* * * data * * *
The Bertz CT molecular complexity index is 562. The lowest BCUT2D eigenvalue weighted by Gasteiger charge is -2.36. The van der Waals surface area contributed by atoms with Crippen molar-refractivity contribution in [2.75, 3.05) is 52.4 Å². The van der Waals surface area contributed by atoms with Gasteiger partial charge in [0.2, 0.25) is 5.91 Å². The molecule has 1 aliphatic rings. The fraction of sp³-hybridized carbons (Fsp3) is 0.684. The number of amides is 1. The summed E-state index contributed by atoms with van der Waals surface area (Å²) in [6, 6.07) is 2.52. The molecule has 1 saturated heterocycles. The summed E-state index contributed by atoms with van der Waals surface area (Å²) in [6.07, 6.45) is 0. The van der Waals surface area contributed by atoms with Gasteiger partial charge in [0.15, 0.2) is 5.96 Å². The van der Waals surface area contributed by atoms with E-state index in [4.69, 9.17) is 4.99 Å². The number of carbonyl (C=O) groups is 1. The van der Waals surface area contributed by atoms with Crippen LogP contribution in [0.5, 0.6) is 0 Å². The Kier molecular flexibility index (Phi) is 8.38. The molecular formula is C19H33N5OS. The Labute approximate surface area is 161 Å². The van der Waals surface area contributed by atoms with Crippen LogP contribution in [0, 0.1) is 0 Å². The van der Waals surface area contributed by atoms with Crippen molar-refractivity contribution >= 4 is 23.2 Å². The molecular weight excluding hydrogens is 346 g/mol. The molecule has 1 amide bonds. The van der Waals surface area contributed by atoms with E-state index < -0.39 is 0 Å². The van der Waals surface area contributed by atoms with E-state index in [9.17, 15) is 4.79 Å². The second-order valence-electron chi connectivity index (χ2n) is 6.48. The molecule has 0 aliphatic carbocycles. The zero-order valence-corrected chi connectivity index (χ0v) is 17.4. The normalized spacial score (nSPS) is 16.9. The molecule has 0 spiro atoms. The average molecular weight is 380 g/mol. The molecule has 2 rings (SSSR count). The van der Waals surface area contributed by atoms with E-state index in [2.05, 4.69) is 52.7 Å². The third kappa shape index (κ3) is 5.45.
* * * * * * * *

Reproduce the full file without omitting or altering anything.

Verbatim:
The Bertz CT molecular complexity index is 562. The lowest BCUT2D eigenvalue weighted by Gasteiger charge is -2.36. The van der Waals surface area contributed by atoms with Crippen molar-refractivity contribution in [2.75, 3.05) is 52.4 Å². The van der Waals surface area contributed by atoms with Gasteiger partial charge in [0.2, 0.25) is 5.91 Å². The molecule has 1 aliphatic rings. The fraction of sp³-hybridized carbons (Fsp3) is 0.684. The number of amides is 1. The summed E-state index contributed by atoms with van der Waals surface area (Å²) in [6, 6.07) is 2.52. The molecule has 1 saturated heterocycles. The summed E-state index contributed by atoms with van der Waals surface area (Å²) in [6.07, 6.45) is 0. The van der Waals surface area contributed by atoms with Gasteiger partial charge in [0.15, 0.2) is 5.96 Å². The van der Waals surface area contributed by atoms with E-state index in [4.69, 9.17) is 4.99 Å². The number of carbonyl (C=O) groups is 1. The van der Waals surface area contributed by atoms with Crippen LogP contribution in [0.5, 0.6) is 0 Å². The Kier molecular flexibility index (Phi) is 8.38. The molecular formula is C19H33N5OS. The Labute approximate surface area is 161 Å². The van der Waals surface area contributed by atoms with Crippen LogP contribution in [0, 0.1) is 0 Å². The van der Waals surface area contributed by atoms with Crippen molar-refractivity contribution >= 4 is 23.2 Å². The molecular weight excluding hydrogens is 346 g/mol. The molecule has 1 amide bonds. The van der Waals surface area contributed by atoms with E-state index < -0.39 is 0 Å². The van der Waals surface area contributed by atoms with E-state index in [9.17, 15) is 4.79 Å². The second-order valence-electron chi connectivity index (χ2n) is 6.48. The molecule has 0 aliphatic carbocycles. The zero-order valence-corrected chi connectivity index (χ0v) is 17.4. The normalized spacial score (nSPS) is 16.9. The molecule has 0 spiro atoms. The average molecular weight is 380 g/mol. The molecule has 2 rings (SSSR count). The van der Waals surface area contributed by atoms with E-state index in [2.05, 4.69) is 52.7 Å². The third kappa shape index (κ3) is 5.45.